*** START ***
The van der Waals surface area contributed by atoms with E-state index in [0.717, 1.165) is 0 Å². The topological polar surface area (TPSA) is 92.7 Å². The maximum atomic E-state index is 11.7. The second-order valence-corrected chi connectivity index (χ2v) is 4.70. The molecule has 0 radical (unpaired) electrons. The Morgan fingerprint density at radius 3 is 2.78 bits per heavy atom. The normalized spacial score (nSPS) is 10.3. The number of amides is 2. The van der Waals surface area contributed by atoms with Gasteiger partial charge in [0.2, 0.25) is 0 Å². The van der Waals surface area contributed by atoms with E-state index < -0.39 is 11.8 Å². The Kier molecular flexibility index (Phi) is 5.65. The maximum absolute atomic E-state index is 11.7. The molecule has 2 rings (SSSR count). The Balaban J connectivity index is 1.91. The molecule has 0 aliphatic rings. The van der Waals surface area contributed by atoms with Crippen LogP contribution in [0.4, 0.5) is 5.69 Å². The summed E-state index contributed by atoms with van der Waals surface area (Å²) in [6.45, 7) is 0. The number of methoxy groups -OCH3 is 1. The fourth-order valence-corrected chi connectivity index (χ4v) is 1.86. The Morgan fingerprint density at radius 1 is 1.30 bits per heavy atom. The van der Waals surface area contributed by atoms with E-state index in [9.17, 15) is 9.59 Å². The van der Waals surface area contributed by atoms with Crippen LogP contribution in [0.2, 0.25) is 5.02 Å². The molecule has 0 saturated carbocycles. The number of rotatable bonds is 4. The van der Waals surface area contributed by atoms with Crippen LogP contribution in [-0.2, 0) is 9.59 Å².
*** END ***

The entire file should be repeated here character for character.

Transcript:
The van der Waals surface area contributed by atoms with E-state index in [0.717, 1.165) is 0 Å². The topological polar surface area (TPSA) is 92.7 Å². The maximum atomic E-state index is 11.7. The second-order valence-corrected chi connectivity index (χ2v) is 4.70. The molecule has 0 radical (unpaired) electrons. The Morgan fingerprint density at radius 3 is 2.78 bits per heavy atom. The normalized spacial score (nSPS) is 10.3. The number of amides is 2. The van der Waals surface area contributed by atoms with Gasteiger partial charge in [0.2, 0.25) is 0 Å². The van der Waals surface area contributed by atoms with E-state index < -0.39 is 11.8 Å². The Kier molecular flexibility index (Phi) is 5.65. The maximum absolute atomic E-state index is 11.7. The molecule has 2 rings (SSSR count). The Balaban J connectivity index is 1.91. The molecule has 0 aliphatic rings. The van der Waals surface area contributed by atoms with Crippen LogP contribution in [0.4, 0.5) is 5.69 Å². The summed E-state index contributed by atoms with van der Waals surface area (Å²) in [6.45, 7) is 0. The number of methoxy groups -OCH3 is 1. The fourth-order valence-corrected chi connectivity index (χ4v) is 1.86. The Morgan fingerprint density at radius 1 is 1.30 bits per heavy atom. The van der Waals surface area contributed by atoms with E-state index in [9.17, 15) is 9.59 Å². The van der Waals surface area contributed by atoms with Crippen LogP contribution in [0.2, 0.25) is 5.02 Å². The molecule has 0 saturated carbocycles. The number of rotatable bonds is 4. The van der Waals surface area contributed by atoms with Crippen LogP contribution in [-0.2, 0) is 9.59 Å².